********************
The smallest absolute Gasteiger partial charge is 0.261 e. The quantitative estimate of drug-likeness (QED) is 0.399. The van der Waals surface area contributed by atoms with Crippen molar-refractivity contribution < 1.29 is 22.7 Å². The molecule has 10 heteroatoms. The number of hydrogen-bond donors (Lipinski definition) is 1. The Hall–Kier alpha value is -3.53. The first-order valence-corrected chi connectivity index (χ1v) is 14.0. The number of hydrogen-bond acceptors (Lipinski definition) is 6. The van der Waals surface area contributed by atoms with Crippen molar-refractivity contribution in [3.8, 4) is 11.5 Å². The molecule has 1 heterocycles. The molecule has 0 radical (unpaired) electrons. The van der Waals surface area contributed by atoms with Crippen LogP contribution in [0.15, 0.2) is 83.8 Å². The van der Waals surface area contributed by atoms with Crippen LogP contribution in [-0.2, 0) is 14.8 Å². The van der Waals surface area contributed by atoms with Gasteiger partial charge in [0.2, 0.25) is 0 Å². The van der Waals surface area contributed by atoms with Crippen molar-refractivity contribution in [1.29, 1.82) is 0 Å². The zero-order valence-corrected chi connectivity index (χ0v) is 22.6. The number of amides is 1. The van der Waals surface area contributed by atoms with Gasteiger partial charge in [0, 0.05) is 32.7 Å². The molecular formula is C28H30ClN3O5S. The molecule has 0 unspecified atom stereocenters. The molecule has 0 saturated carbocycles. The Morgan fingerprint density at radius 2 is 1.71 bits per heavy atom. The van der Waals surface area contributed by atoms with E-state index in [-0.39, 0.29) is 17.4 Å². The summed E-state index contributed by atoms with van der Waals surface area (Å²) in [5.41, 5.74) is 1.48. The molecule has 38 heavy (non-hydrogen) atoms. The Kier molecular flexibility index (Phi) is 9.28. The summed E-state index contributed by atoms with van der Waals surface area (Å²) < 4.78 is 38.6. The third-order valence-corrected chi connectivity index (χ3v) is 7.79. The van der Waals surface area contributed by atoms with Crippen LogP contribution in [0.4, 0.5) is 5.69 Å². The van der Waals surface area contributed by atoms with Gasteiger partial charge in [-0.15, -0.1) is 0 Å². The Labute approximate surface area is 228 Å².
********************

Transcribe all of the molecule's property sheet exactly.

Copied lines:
The smallest absolute Gasteiger partial charge is 0.261 e. The quantitative estimate of drug-likeness (QED) is 0.399. The van der Waals surface area contributed by atoms with Crippen molar-refractivity contribution < 1.29 is 22.7 Å². The molecule has 10 heteroatoms. The number of hydrogen-bond donors (Lipinski definition) is 1. The Hall–Kier alpha value is -3.53. The first-order valence-corrected chi connectivity index (χ1v) is 14.0. The number of hydrogen-bond acceptors (Lipinski definition) is 6. The van der Waals surface area contributed by atoms with Crippen molar-refractivity contribution in [3.8, 4) is 11.5 Å². The molecule has 1 heterocycles. The molecule has 0 radical (unpaired) electrons. The van der Waals surface area contributed by atoms with Crippen LogP contribution in [0.15, 0.2) is 83.8 Å². The van der Waals surface area contributed by atoms with Crippen LogP contribution in [-0.2, 0) is 14.8 Å². The van der Waals surface area contributed by atoms with Gasteiger partial charge in [0.2, 0.25) is 0 Å². The van der Waals surface area contributed by atoms with Crippen molar-refractivity contribution in [1.29, 1.82) is 0 Å². The zero-order valence-corrected chi connectivity index (χ0v) is 22.6. The number of amides is 1. The van der Waals surface area contributed by atoms with Gasteiger partial charge in [0, 0.05) is 32.7 Å². The molecular formula is C28H30ClN3O5S. The molecule has 0 unspecified atom stereocenters. The molecule has 0 saturated carbocycles. The Morgan fingerprint density at radius 2 is 1.71 bits per heavy atom. The van der Waals surface area contributed by atoms with E-state index in [-0.39, 0.29) is 17.4 Å². The summed E-state index contributed by atoms with van der Waals surface area (Å²) in [5.41, 5.74) is 1.48. The molecule has 38 heavy (non-hydrogen) atoms. The Kier molecular flexibility index (Phi) is 9.28. The summed E-state index contributed by atoms with van der Waals surface area (Å²) < 4.78 is 38.6. The third-order valence-corrected chi connectivity index (χ3v) is 7.79. The van der Waals surface area contributed by atoms with Crippen LogP contribution in [0.4, 0.5) is 5.69 Å². The van der Waals surface area contributed by atoms with Gasteiger partial charge in [-0.15, -0.1) is 0 Å². The Labute approximate surface area is 228 Å².